When someone tells you about some challenge they are having, what do you do? Do you feel the need to fix it? Empathize? Chime in? And when you do this, does the other person ever get mad at you? What’s that’s all about?!
Well, the truth is, most of the time people don’t want us to solve things for them. In fact, sometimes we can be of greatest service by just being with them and holding the space. In general, we are a lot better at talking than we are at listening, and we also want to feel useful. But when you combine that desire to help with all that talking, often the result is jumping in to help where it may not be wanted.
The power of holding space
A while back, I was getting ready to do something I had never done before, and it had me kind of freaked out. I woke feeling unsettled and anxious the morning I was supposed to start. I had this tightness in my chest and a lump in my throat. After more than an hour of just wishing it away, I realized I needed to do something. I decided it would be helpful to talk to someone, so I overrode my insecurities about not wanting to bother my busy friends, and I called my friend Sue. She didn’t answer, so I left a message.
Then I called another friend, Liza, and said “I’m feeling really anxious, and I just need to talk for a minute.” I explained what I was doing and that I was unsettled and feeling icky. After listening and pausing, she said, “Oh Darcy, I get it. It sounds like you’re nervous, and of course you are. This is something new and scary. That totally makes sense, and I know the feeling you’re talking about.” And then she asked, “So how are you doing? What do you need?” I replied, “I think I just need to talk through it and honor these feelings.”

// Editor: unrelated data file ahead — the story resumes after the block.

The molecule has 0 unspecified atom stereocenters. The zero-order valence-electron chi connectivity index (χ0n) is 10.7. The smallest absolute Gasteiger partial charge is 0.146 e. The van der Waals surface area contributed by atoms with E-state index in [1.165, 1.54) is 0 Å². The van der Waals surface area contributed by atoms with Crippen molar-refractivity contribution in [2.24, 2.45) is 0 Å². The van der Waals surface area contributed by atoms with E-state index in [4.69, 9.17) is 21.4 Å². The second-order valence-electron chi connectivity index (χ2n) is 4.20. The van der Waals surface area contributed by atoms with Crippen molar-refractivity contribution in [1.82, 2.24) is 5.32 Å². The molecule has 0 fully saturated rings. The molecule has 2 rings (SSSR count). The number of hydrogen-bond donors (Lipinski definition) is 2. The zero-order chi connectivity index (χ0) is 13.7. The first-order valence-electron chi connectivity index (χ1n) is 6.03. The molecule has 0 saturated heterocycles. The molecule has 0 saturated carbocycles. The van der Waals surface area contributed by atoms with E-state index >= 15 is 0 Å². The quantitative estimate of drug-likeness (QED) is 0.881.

And she did. She held the space, honored my feelings, and served as a witness in my unsettled state. She didn’t try to solve or fix anything; she just created space to listen. Then she said, “You sound lighter. Good for you. I don’t think I could do what you’re doing, but I know you can!” It was just what I needed. So I hung up the phone feeling so much better. The heaviness that was weighing me down had lifted.
Resist the urge to fix
A little later, my friend Sue called back, and I explained what was going on. I barely finished before she started trying to fix it. First she told me not to go, then she offered to come with me. This went on for a while, with more suggestions, more fixing, and very little listening. She was coming from a place of deep heart and compassion clearly wanting so badly to be there for me. But instead, I felt a little judged and defensive. Then the self doubt crept in. Maybe I wasn’t doing the right thing. Maybe I shouldn’t be going to this new thing after all. It felt like she was trying to fix something that I had come to peace with that didn’t need to be fixed. Ironically, I started to feel unsettled again.
Find stillness together
There is great value in finding stillness for yourself, but you can also step into stillness when a friend calls and says ‘I’ve got this thing going on’, by just being a witness. Get curious and ask what they need, instead of assuming you need to fix it somehow. Often the greatest value we can provide is to just be with people and create space. I also try to use my coaching skills and reflect what I am hearing, as sometimes hearing your own words can help you find clarity. This is hard! First, I want people to feel better, so I want to help them fix it. AND, sometimes the answer feels so clear to me, that I can hardly resist the urge to say ‘just do this!’. Can you relate?
Thoughtfully Fit can help you use tools like this to improve your relationships. Get curious, ask thoughtful questions, be present, and hold the space. This is essential to your own well-being as well as being of service to others. And here’s the magic: once you let go of feeling like you need all the answers, you can settle in, relax, and just BE a good friend.
Watch my video to hear the whole story and learn more.